Volume 593 Issue 7857, 6 May 2021
And India has other problems. One is that it’s not easy for scientists to access data for COVID-19 research. That, in turn, prevents them from providing accurate predictions and evidence-based advice to the government. Even in the absence of such data, researchers warned the government last September to be cautious about relaxing COVID-19 restrictions (Lancet 396, 867; 2020). And as late as the start of April, they warned that a second wave could see 100,000 COVID-19 cases a day by the end of the month.
On 29 April, more than 700 scientists wrote to Prime Minister Narendra Modi, asking for better access to data such as COVID-19 test results and clinical outcomes of patients in hospitals (see go.nature.com/3vc1svt), as well as a large-scale genome-surveillance programme to identify new variants (see go.nature.com/3vd7fak). The following day, Krishnaswamy Vijayraghavan, the government’s principal scientific adviser, acknowledged these concerns and clarified the ways in which researchers outside the government can access these data. This move has been welcomed by the letter’s signatories, but they have told Nature that some aspects of data access remain unclear.
A letter of protest shouldn’t have been necessary in the first place. By identifying themselves, the signatories took a risk: in the past, the Modi government has not reacted well to researchers organizing to question its policies. Two years ago, a letter from more than 100 economists and statisticians urging an end to political interference in official statistics was not well received by officials. The letter was written after the resignations of senior officials from India’s National Statistical Commission over what they saw as interference in the timing of the release of government data.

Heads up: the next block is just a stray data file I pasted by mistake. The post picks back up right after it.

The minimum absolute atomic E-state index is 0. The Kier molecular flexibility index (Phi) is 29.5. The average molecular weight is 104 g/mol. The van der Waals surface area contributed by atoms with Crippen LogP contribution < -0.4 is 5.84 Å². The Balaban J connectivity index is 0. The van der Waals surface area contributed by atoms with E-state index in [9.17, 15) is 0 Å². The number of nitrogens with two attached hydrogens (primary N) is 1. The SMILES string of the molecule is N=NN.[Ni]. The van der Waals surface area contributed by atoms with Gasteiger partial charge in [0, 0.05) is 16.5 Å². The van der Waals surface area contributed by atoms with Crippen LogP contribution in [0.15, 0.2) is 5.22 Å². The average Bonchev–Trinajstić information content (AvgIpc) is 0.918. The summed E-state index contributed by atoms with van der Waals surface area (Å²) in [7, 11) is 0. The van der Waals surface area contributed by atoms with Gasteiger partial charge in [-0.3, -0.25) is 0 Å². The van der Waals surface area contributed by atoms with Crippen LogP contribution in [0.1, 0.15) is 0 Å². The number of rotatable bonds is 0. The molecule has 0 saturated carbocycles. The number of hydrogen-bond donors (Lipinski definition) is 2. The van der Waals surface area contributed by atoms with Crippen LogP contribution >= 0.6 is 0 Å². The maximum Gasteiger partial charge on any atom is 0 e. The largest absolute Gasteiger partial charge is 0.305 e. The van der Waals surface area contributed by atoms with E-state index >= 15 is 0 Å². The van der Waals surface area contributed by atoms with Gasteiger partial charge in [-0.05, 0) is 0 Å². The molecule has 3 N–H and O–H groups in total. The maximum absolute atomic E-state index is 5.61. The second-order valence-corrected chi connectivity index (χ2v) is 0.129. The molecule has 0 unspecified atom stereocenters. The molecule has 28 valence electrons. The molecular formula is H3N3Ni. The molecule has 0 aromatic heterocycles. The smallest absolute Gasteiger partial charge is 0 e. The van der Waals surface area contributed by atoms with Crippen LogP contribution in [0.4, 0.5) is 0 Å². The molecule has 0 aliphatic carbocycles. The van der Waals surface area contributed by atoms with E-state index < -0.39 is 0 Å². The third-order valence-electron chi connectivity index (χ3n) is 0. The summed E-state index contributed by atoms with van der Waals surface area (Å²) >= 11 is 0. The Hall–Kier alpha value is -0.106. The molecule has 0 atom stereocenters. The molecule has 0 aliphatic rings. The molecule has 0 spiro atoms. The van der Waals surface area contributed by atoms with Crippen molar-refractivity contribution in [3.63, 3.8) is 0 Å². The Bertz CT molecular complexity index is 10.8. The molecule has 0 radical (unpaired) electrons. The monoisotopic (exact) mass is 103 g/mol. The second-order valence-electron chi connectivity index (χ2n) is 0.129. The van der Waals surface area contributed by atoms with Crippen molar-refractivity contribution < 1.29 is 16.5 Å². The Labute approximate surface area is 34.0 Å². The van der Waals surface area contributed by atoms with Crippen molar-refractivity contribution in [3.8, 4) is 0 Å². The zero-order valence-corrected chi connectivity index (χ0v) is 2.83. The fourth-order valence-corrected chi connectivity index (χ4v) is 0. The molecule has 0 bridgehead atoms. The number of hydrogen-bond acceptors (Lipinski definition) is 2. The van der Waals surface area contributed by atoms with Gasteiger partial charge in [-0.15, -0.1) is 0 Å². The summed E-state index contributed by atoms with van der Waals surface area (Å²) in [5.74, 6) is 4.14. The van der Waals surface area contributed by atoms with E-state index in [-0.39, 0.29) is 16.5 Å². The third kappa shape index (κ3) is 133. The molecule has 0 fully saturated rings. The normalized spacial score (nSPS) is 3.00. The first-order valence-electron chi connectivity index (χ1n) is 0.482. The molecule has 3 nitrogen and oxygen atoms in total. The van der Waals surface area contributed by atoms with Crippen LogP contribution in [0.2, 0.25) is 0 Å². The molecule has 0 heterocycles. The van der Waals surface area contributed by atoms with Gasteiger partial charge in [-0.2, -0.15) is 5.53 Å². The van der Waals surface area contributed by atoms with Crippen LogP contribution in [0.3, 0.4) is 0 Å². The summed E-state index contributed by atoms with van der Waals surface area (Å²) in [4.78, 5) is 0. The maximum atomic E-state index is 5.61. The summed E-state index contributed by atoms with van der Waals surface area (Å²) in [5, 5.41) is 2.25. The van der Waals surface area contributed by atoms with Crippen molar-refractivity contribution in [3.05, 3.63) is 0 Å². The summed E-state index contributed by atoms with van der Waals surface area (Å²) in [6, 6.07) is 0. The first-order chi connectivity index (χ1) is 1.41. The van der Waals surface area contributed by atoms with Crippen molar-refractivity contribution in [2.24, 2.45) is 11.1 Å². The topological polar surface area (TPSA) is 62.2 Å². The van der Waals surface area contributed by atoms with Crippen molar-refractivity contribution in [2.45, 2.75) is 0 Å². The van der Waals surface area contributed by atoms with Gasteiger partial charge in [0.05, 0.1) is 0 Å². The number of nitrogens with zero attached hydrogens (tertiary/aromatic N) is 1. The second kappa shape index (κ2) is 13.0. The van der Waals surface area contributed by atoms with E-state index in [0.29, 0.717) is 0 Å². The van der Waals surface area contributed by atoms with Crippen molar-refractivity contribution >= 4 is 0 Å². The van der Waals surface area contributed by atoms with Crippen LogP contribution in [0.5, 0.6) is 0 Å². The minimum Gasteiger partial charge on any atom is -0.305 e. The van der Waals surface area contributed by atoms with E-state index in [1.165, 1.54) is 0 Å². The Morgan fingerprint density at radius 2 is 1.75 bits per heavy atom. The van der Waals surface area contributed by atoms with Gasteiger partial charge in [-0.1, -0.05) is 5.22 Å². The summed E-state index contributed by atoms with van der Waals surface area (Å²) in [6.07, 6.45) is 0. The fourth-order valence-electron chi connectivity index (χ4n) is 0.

It’s never good when research communities have a difficult relationship with their national governments. But this can be fatal in the middle of a pandemic — when decisions need to be swift and evidence-based. By sidelining their scientists, the governments of Brazil and India have missed out on a crucial opportunity to reduce the loss of life.
During a pandemic, we all need our governments to succeed. However, it’s difficult to make good decisions quickly, more so with incomplete information — which is why health data need to be both accurate and accessible to researchers and clinicians. Denying or obscuring such access risks prolonging the pandemic.